Staying warm on a budget

Abbey Stirgwolt

With a little bit of creativity, even the poorest (and coldest) souls can turn up the heat

Finding a happy medium between financial stability and fulfillment of basic human needs — heat, for example — can sometimes be tougher for college students.

It may seem like a lose-lose situation: Stay in the apartment and freeze or turn up the heat and risk bankruptcy.

While instinct would dictate that simply cranking the thermometer up a degree or two is vital for comfort or, at the very least, attaining feeling in one’s toes, the idea of not being able to afford Starbucks for the next few months might be slightly unnerving.

Fortunately, however, there are several practical and cheap ways of keeping warm without having to sacrifice precious cash.


Though finding motivation to get up and get moving may be difficult, studies have shown that physical activity not only raises body temperature during periods of activity, but also afterward.

Extra motivation to get fit: According to one study, “highly motivated athletes” have average resting body temperatures of about 97-100 degrees Fahrenheit (as opposed to average person’s 98.6), which can reach as high as 104 degrees during exercise. (

Eat warm food (or just eat food)

According to Boston-area nutrition counselor Nancy Clark, “30 to 60 minutes after you eat, your body generates about 10 percent more heat than when you have an empty stomach.” (

Good “warm-up foods,” according to Clark, include “warm carbohydrates, such as oatmeal, chili and lasagna, as well as warm fluids — hot cocoa, mulled cider and steaming soup.”

An additional tip: After baking the lasagna, leave the oven door open for some extra heat.

Dress for the weather

It may seem obvious, but wearing multiple layers of clothing can allow for adaptability to different environments, whether in a classroom full of bodies or an empty apartment.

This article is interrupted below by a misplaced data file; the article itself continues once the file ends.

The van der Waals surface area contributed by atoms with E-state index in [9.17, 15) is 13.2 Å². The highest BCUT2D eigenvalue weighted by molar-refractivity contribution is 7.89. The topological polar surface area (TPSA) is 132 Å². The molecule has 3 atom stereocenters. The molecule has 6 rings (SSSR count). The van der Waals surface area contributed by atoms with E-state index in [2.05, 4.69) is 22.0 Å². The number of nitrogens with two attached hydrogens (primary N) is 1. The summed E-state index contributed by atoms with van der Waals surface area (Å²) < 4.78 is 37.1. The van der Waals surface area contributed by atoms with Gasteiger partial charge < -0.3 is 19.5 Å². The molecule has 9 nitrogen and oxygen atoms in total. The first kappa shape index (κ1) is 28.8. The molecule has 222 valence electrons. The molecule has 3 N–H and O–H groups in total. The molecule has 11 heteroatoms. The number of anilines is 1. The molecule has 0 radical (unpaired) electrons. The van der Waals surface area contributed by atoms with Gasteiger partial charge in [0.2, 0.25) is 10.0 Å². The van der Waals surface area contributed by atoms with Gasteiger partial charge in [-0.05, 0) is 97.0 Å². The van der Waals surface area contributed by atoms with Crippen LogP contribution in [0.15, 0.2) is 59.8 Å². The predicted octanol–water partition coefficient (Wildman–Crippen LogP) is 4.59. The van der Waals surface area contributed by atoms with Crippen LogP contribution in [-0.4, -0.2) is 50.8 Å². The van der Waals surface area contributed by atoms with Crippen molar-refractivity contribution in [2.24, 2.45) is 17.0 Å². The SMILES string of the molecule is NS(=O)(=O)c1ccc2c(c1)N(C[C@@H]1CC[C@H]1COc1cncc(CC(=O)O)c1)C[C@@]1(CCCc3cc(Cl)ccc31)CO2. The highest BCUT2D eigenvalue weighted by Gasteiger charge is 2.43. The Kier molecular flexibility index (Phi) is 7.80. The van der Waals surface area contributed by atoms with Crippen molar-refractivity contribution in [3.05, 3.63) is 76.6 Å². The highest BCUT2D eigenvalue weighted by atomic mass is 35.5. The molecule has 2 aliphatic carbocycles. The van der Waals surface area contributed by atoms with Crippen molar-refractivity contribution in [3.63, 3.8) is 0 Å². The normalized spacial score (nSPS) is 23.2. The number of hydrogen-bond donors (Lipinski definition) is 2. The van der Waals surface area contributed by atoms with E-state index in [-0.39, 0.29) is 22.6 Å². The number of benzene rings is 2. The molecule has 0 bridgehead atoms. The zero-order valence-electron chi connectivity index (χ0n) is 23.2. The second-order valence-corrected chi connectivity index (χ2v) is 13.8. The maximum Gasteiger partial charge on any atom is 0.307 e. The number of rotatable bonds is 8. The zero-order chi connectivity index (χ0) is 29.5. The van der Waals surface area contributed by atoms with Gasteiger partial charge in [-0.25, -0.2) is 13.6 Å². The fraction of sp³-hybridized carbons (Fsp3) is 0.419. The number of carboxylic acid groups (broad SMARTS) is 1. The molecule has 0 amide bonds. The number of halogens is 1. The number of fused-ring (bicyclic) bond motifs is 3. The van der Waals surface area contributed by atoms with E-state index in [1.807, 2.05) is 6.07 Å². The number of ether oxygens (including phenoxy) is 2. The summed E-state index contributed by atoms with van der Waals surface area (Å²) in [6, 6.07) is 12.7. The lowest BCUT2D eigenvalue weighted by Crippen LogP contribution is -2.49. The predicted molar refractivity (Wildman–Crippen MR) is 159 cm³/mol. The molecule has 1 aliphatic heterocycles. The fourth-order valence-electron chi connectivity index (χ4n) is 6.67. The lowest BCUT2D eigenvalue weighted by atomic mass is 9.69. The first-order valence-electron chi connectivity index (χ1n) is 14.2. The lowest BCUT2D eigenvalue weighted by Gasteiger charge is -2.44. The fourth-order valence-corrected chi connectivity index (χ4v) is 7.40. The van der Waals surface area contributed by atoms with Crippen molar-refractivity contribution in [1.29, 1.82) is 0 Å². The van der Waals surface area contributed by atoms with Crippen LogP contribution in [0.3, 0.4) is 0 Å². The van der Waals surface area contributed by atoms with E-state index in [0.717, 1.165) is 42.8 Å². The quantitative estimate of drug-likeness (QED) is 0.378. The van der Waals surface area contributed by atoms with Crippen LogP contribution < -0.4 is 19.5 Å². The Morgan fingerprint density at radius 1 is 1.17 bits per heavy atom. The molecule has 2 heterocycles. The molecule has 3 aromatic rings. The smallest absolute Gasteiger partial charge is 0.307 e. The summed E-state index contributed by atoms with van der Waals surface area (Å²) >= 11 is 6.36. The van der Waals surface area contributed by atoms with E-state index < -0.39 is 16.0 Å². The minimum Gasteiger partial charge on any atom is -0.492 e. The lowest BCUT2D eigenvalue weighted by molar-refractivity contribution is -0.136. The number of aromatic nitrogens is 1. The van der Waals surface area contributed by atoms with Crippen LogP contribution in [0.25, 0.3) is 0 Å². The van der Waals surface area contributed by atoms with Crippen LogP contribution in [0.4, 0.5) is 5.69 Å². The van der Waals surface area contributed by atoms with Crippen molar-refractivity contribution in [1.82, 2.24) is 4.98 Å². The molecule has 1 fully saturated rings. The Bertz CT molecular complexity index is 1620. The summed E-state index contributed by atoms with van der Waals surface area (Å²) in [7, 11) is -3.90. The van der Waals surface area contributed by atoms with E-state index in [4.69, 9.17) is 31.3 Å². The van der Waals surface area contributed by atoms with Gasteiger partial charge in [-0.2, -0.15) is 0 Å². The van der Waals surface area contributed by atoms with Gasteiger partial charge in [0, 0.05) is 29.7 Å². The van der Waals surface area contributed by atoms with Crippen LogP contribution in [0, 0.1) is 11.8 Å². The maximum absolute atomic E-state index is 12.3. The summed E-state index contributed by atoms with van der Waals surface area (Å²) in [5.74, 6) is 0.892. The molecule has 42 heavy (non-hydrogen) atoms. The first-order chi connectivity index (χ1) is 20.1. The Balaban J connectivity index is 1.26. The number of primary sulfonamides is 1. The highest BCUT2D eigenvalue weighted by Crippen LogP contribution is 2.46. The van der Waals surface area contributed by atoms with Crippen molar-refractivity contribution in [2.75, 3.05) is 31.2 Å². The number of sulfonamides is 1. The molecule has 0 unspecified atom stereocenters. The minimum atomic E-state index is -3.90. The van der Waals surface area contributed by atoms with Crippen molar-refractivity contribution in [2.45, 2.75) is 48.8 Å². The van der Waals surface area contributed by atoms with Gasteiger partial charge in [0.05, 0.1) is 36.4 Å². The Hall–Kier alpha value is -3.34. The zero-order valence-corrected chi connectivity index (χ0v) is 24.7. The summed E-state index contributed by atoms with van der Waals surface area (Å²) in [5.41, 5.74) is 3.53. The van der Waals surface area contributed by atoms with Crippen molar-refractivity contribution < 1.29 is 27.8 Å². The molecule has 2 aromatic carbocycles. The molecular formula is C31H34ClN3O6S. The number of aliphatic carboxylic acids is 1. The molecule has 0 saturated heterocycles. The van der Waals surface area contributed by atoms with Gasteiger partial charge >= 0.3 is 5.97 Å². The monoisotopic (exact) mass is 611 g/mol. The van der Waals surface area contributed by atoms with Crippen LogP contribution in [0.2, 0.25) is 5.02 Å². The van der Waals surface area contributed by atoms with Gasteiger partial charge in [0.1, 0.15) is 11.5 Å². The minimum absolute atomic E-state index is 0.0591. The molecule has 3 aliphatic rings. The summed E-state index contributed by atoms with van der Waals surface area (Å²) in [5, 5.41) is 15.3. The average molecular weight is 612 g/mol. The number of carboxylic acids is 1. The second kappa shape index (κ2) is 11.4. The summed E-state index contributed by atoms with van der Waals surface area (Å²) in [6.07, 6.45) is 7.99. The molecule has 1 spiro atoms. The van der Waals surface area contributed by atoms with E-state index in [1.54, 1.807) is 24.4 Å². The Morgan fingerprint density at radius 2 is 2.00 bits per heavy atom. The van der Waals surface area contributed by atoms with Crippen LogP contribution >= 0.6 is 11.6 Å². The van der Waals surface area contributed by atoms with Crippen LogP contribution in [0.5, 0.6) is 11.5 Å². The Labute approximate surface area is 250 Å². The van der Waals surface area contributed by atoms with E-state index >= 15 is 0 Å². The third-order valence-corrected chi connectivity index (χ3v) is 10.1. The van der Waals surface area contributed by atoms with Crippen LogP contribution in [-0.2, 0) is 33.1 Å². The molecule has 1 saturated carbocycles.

“I put on socks like it’s no one’s business,” said Katie Rahl, sophomore secondary education major.

Hang out with more people

The bottom line: More bodies make more heat.

Though overcrowded classrooms may seem like an annoyance, they typically have one benefit in the winter — warmth.

Sophomore accounting major Alyssa Lane said many of the classrooms in the Business Administration Building are warm because of this.

“The business building is really hot,” she said, noting that her typical secret to staying warm is simple: “Wear more clothes.”

Use the sun

Curtains can help guard against the cold at night, but on sunny days, open curtains to allow sunlight to enter a room. This saves on heating and electricity — no lights necessary.

Close windows and doors

Consider purchasing plastic window coverings to tape over windows and seal in heat. Also, close the doors of unused or less frequently used rooms so that heat is concentrated into rooms that get more use.

Go somewhere that is heated

The Student Recreation and Wellness Center has a hot tub and sauna, free to full-time students. Make several stops at once: Heat up with a good workout, grab some soup from the cafe, relax in the hot tub and sweat it out in the sauna. That should be enough warmth to carry you over into tomorrow morning.

Contact features editor Abbey Stirgwolt at [email protected].